Hawaiian Poke

Delicious raw fish salad straight from the islands.



Until the 1970s, recipes for poke were rare; it was simply something everyone in Hawaii made. Now there are poke cookbooks, including one by Chef Sam Choy of Oahu, Little Hawaiian Poke Cookbook (Mutual Publishing), whose annual Poke Festivals draw thousands of entries from several countries. This version is traditional, except for the omission of ogo, a brownish red seaweed common in Hawaii but hard to find elsewhere. If you have a source, chop about a half cup into one-inch pieces and add to the ahi tuna along with the other ingredients.

24 macadamia nuts, shelled (or 12 kukui nuts, also called candle nuts)
1 teaspoon kosher salt
Pinch red pepper flakes
2 pounds sashimi-grade ahi tuna, trimmed of any dark flesh and cut into 1-inch cubes
3 green onions, white and green parts, very  thinly sliced
5 tablespoons soy sauce, plus more or less to taste
1⁄2 to 3⁄4 teaspoon red pepper flakes
Hawaiian alaea salt, lightly crushed, or  kosher salt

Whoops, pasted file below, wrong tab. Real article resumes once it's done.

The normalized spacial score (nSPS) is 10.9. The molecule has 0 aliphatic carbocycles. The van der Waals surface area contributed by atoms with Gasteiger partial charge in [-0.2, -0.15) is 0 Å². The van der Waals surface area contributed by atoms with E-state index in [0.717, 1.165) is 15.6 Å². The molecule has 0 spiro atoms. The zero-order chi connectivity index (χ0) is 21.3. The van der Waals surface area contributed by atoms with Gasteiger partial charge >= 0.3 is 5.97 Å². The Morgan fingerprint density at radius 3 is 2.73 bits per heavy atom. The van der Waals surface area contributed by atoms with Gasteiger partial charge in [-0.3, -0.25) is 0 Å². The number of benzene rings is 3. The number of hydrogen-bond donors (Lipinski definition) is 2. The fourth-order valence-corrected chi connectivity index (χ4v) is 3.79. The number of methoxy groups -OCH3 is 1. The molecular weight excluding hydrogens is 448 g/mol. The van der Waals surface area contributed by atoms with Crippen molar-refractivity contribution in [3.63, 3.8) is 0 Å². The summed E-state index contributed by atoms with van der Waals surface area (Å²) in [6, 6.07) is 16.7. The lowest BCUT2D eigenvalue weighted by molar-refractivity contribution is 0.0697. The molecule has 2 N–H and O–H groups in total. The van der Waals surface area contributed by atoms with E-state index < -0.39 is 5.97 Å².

1 tablespoon inamona*

Make the inamona: Preheat oven to 225˚F. Roast the macadamia nuts (or candlenuts) for 12 minutes, or until golden brown. Transfer them to a large mortar and crush with a wooden pestle, leaving them somewhat coarse. Add kosher salt and red pepper flakes and stir. Set aside. (You can store the remaining, covered, in the refrigerator for up to 6 months.) To assemble the poke: Put the cubed tuna into a medium bowl and add the green onions, soy sauce and red pepper flakes. Toss gently, cover and chill for at least 1 hour. To serve, transfer to a chilled bowl. Sprinkle very lightly with salt, scatter the inamona over the poke and serve. Serves 8 to 10. *Also sold in Hawaiian markets.

Wine recommendations: Ahi, especially raw, is rich and fat on the palate; a sparkling wine cleanses the palate with each sip, leaving it refreshed for the next bite. Try a Spanish Cava such as Cristalino NV Brut Cava, Freixenet Elyssia Gran Cuvee Brut Cava or Iron Horse Vineyards 2005 Brut Rosé. Beer, too, works well, especially a refreshing lager, such as Kona Brewing Company’s Longboard Island Lager.

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